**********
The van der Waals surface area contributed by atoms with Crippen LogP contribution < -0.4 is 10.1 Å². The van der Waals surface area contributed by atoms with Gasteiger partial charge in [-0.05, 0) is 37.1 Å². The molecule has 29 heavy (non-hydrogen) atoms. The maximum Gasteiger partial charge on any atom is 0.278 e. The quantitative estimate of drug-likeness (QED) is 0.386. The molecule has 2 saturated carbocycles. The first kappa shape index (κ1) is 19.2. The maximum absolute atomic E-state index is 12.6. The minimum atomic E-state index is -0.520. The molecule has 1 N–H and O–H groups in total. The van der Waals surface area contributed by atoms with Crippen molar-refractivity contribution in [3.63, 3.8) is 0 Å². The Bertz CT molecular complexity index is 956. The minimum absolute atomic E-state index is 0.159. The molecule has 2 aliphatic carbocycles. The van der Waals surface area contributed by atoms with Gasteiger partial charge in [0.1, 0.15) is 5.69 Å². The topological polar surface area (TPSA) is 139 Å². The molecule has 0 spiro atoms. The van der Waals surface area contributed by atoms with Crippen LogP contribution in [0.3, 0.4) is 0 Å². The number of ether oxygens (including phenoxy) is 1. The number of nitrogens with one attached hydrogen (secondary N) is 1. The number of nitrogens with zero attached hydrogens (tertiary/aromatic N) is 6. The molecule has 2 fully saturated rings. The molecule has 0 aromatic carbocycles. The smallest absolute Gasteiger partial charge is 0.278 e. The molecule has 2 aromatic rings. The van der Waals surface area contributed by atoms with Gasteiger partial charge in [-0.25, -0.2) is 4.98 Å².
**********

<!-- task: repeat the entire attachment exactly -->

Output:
The van der Waals surface area contributed by atoms with Crippen LogP contribution < -0.4 is 10.1 Å². The van der Waals surface area contributed by atoms with Gasteiger partial charge in [-0.05, 0) is 37.1 Å². The molecule has 29 heavy (non-hydrogen) atoms. The maximum Gasteiger partial charge on any atom is 0.278 e. The quantitative estimate of drug-likeness (QED) is 0.386. The molecule has 2 saturated carbocycles. The first kappa shape index (κ1) is 19.2. The maximum absolute atomic E-state index is 12.6. The minimum atomic E-state index is -0.520. The molecule has 1 N–H and O–H groups in total. The van der Waals surface area contributed by atoms with Crippen molar-refractivity contribution in [3.63, 3.8) is 0 Å². The Bertz CT molecular complexity index is 956. The minimum absolute atomic E-state index is 0.159. The molecule has 2 aliphatic carbocycles. The van der Waals surface area contributed by atoms with Gasteiger partial charge in [0.1, 0.15) is 5.69 Å². The topological polar surface area (TPSA) is 139 Å². The molecule has 0 spiro atoms. The van der Waals surface area contributed by atoms with Crippen LogP contribution in [0.3, 0.4) is 0 Å². The number of ether oxygens (including phenoxy) is 1. The number of nitrogens with one attached hydrogen (secondary N) is 1. The number of nitrogens with zero attached hydrogens (tertiary/aromatic N) is 6. The molecule has 2 fully saturated rings. The molecule has 0 aromatic carbocycles. The smallest absolute Gasteiger partial charge is 0.278 e. The molecule has 2 aromatic rings. The van der Waals surface area contributed by atoms with Gasteiger partial charge in [-0.25, -0.2) is 4.98 Å².